The server Linux has an integrated command dd, an application that converts and copies a file. For this reason, it can be used to measure sequential write performance of blocks of data, but it has a limitation: it is not a test capable of reproducing stressed disc usage conditions in the real world.
Furthermore, this command also allows you to wipe and partition the disk so that improper use could result in the loss of essential files. The best way to measure the speed of random read and write is to use the fio utility software, which can be installed from the package manager of the Linux distribution in use through the command: sudo apt-get install fio
Once the utility is installed, you can proceed with a basic test that performs random reads and writes using 250MB of data and shows the speeds in IOPS and MB / s. To run the test, you need to use the command: fio –randrepeat = 1 –ioengine = libaio –direct = 1 –gtod_reduce = 1 –name = test –filename = random_read_write.fio –bs = 4k –iodepth = 64 –size = 250M – readwrite = randrw –rwmixread = 80
Typically, write performance is always lower with any I / O, but many hard drives and SSDs have a built-in cache, making read operations faster. Users will perform other types of tests by modifying some parameters in the command string mentioned above. For example, by substituting one of the following commands in place of -readwrite , FIO allows you to do the following:
seqread : sequential reading
seqwrite : sequential writing
Vandread : casual reading
randwrite : random writing
randrw : Random mixed I / O.
Furthermore, it is possible to change the size of the block being analyzed in the test by modifying -bs with the parameter that best suits the actual load that you want to test.
How To Test RAM Performance
If, on the other hand, a user wants to test the RAM speed of their server, the best utility to install is not fio but sysbench. To install the utility from your distribution’s package manager, the command to use is: sudo apt-get install sysbench
It is a package that allows you to monitor different metrics to run the benchmark of the server, but in particular, allows you to test the performance of RAM. Using the following command, 1 MB of RAM will be allocated, and writes will be performed until 10 GB of data is written:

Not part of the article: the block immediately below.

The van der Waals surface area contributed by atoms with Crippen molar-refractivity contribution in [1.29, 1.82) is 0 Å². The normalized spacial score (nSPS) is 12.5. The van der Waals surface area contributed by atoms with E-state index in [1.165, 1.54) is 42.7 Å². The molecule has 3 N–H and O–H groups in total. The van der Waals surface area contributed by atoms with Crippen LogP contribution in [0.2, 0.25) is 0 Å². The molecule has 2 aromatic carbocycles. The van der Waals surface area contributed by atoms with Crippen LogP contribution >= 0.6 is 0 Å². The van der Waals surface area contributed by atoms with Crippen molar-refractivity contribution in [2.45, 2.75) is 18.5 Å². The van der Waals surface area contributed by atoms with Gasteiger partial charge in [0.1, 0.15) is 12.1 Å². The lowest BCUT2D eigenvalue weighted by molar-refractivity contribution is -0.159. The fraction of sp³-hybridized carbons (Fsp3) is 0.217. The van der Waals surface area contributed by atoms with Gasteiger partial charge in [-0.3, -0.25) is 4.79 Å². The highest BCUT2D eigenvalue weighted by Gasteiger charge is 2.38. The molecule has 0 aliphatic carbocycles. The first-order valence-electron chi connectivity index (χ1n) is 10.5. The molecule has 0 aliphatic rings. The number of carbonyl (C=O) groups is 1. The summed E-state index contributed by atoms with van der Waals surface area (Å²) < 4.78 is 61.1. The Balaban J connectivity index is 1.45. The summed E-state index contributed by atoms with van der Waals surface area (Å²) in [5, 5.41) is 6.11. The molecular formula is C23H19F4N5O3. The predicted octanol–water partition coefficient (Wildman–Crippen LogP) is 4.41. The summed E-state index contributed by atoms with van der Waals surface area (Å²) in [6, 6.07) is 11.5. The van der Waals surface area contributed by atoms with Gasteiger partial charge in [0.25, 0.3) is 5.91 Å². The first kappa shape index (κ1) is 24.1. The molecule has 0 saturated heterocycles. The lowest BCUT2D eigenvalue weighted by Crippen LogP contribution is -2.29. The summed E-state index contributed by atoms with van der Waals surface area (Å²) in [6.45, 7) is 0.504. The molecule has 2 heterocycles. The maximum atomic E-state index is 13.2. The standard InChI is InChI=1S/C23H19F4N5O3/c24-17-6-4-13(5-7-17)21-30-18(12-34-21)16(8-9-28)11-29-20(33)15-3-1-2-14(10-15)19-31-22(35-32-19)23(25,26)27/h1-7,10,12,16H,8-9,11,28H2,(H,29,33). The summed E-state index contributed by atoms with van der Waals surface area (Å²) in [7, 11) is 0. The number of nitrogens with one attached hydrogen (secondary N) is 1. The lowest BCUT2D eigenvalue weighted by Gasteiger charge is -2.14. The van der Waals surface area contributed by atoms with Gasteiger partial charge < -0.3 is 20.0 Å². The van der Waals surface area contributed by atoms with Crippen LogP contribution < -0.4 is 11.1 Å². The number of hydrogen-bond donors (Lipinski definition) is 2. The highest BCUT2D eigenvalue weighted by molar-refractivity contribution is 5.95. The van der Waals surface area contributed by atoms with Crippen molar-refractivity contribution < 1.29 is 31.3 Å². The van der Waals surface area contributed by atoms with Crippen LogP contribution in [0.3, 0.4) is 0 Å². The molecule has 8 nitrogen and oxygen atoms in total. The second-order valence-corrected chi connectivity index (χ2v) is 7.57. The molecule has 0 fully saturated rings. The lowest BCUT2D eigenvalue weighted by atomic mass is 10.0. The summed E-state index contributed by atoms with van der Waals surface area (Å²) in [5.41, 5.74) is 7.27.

sysbench –test = memory –memory-block-size = 1M –memory-total-size = 10G run.
The memory speed thus measured will be expressed in Mebibytes per second (MiB / s). The Mebibyte is the unit of measurement of the amount of data and is very similar to the Megabyte. For convenience, we can consider that a Mebibyte is equivalent to a Megabyte plus 4.9%.
In addition, the sysbench command also provides a measure of the RAM access latency, which is generally very low. If not, then there is likely a problem with the memory connectors with the motherboard, or the memory itself is terrible. Also, thanks to sysbench, it is also possible to measure the reading speed by adding the command –memory-oper = read to the string.
Combining these two measurements, the returned values will evaluate the RAM speed in the write and read operations. By combining these results with the disk speed results, you can test the performance of the Linux server and discover any bottlenecks. In most cases, however, it is the disk that slows down the server and not the RAM: at most, it is possible that it is low, not that it is slow.